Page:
Poseidon. Earth Shaker is the fifth instalment of the Olympians series. In the Author's Note, O'Connor reveals that he re-wrote this novel several times, finding it difficult to express the elusive Poseidon adequately. A mainstay of the solution was to make Poseidon the narrator, which undoubtedly has the effect of revealing Poseidon's unique point of view and making the god more familiar. This may be felt particularly in the retelling of the creation myths. Readers of the series will by this volume be familiar with the events of Cronos' reign and the war of the gods, yet this story is refreshed by a retelling which centres Poseidon, notably in the way he bristles at Zeus' assumed leadership and not least in the hugely creative treatment of Poseidon's time in Cronos' belly. By rendering that time as a dream-like sequence in which Poseidon and others live as horses, this lesser-known area of Poseidon's dominion – his mastery of horses – is made deeply personal to him and unforgettable to a reader.
The decision to focus on Poseidon's children also creates the opportunity to retell familiar myths from an unfamiliar perspective. While readers will recognise the cyclops Polyphemus as the monster in the story of Odysseus, he becomes nonetheless a somewhat sympathetic figure in this retelling as the reader appreciates the over-step in Odysseus' actions and hears the narrator's concern for his son. The myth of Galatea (Ovid, Metamorphoses 13.738–788), briefly told, adds depth to Polyphemus' character and reads as a father describing their dysfunctional child. The retelling of his encounter with Odysseus paraphrases the account in the Odyssey (book 9) yet features something new with the alternate emphasis. The author takes care to provide readers with a brief backstory for Odysseus, enabling even those who are totally unfamiliar with Homeric epic to connect this story and Odysseus with the Trojan War.
The myth of Theseus and the Minotaur follows. In the text notes, O'Connor names his debt to Patrice Kindl's 2002 Lost in the Labyrinth for his critical perspective on Theseus and for the charming and sympathetic detail of Ariadne recalling, "I used to put flowers on [the Minotaur's] horns" (p.43). This Theseus is explicitly Poseidon's son. This tradition is known from antiquity, though it was less frequently told than that in which he was the natural son of Aegeas (Plato, Republic 391c; Apollodorus 3.208; 3.216; Pausanias 1.17.3; with Plutarch, Theseus 6). Theseus is cold, impersonal and other-worldly; during what should be his most intimate moments, hugging his father or Ariadne, he is instead staring past them to the seas. Ariadne's fate appears bleak. She is last seen on the beach waiting so long that her clothes began to fall apart; there is no rescue from Dionysus and Theseus' abandonment of her is entirely deliberate. Unusually, however, this is not a result of apparent disinterest in Ariadne but an effective way of reinforcing the characterisation of Theseus as profoundly callous, "he had completely forgotten her; just like that." It is implied but not stated that Theseus deliberately failed to raise the white sail in order that Aegeas might somehow be removed from the throne, as indeed proves to be the case. As the handsome Theseus looks directly at the reader Poseidon repeats his line that "his children have always tended to be monstrous." This sends a chill down the spine and makes the neat point that some monstrosity is of form and some of morality; Theseus is a beautiful monster. In effect, although this is the story of Theseus and the Minotaur, it is told within the wider frame of Theseus' life; how he came to be born and become king. This enriches the story, as does the inclusion of some of the Minotaur's backstory through the inclusion of the Bull from the Sea narrative. The story is told with beautiful attention to detail regarding the Minoan environment. Walls and objects are adorned with iconography that is familiar from Minoan artefacts and frescos, particularly bulls' heads, double-axes, tiered dresses and dolphin imagery. The Minotaur looks ferocious but is ultimately a pathetic creature.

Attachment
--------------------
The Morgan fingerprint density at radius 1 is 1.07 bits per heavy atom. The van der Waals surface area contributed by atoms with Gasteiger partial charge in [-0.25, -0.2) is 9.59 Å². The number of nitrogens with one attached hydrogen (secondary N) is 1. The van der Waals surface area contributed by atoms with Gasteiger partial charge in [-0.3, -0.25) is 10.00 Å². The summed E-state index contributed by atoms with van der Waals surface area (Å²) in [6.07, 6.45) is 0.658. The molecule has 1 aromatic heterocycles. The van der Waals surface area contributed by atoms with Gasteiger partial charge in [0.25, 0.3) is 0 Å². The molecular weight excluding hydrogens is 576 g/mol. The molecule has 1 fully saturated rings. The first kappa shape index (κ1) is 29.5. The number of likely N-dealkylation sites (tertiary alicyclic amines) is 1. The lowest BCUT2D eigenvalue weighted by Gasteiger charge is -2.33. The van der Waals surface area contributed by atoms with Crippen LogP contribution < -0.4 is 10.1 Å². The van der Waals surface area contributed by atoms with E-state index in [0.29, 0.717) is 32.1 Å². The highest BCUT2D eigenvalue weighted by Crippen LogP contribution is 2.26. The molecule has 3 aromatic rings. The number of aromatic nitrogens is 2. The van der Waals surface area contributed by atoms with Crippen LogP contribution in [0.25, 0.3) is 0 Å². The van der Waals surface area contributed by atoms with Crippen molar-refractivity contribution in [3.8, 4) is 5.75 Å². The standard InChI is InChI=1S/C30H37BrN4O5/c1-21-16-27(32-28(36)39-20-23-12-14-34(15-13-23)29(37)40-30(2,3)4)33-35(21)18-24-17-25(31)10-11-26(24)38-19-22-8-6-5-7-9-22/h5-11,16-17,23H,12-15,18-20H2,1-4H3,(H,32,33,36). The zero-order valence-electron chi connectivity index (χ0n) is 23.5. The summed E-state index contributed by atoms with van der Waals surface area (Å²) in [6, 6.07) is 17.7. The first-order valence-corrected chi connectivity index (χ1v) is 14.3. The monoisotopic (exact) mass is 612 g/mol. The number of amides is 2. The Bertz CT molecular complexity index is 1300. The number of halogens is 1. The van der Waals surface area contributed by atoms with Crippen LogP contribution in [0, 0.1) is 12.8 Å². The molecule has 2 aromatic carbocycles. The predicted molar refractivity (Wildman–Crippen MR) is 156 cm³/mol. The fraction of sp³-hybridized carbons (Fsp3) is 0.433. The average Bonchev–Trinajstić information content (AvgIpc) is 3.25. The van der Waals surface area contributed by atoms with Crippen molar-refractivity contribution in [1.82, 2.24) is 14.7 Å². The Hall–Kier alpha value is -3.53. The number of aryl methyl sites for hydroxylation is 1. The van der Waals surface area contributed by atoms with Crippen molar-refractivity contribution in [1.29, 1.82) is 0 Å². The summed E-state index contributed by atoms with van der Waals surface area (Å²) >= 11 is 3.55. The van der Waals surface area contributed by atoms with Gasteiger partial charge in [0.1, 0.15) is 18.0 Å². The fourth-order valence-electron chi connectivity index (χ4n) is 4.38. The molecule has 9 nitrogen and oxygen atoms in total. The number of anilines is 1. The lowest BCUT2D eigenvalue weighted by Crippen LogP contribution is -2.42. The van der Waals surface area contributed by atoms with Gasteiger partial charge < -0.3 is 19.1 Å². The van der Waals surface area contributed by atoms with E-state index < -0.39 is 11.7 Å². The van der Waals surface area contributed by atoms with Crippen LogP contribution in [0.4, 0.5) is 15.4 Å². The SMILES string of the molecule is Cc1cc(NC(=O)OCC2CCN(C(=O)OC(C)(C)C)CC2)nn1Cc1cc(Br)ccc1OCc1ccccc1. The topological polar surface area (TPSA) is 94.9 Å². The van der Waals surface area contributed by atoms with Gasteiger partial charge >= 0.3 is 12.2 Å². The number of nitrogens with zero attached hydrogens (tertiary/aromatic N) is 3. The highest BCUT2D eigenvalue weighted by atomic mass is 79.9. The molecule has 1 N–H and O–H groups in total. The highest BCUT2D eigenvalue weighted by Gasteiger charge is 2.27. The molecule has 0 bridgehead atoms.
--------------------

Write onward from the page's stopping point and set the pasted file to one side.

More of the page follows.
The myth of Poseidon and Athena's contest for Athens is told with good humour although the reader may find themselves feeling a degree of sympathy for Poseidon that this myth rarely evokes – a sympathy driven by the series' volume by volume focus on each Olympians' individual perspective. We are reminded of the various wrongs that Athena has done her uncle (Poseidon) over the years which strengthens both the sense of his displeasure in losing to her and the sense of the Olympians as a long-enduring dysfunctional family. Poseidon then reminds the reader of the various other patron contests that he lost, reinforcing the characterisation of the god as something of a malcontent whose power is best seen in his watery realm rather than on land. The many images of the god within the seas express his impressive power, the force of raging waters in storm and the uneasy peace of quiet seas. Similarly, the focus placed on Poseidon's offspring and their connections to the sea draws attention to the central importance of that element in a great many Greek myths. This is a dynamic treatment of Poseidon that urges readers to recognise his force and ambiguity.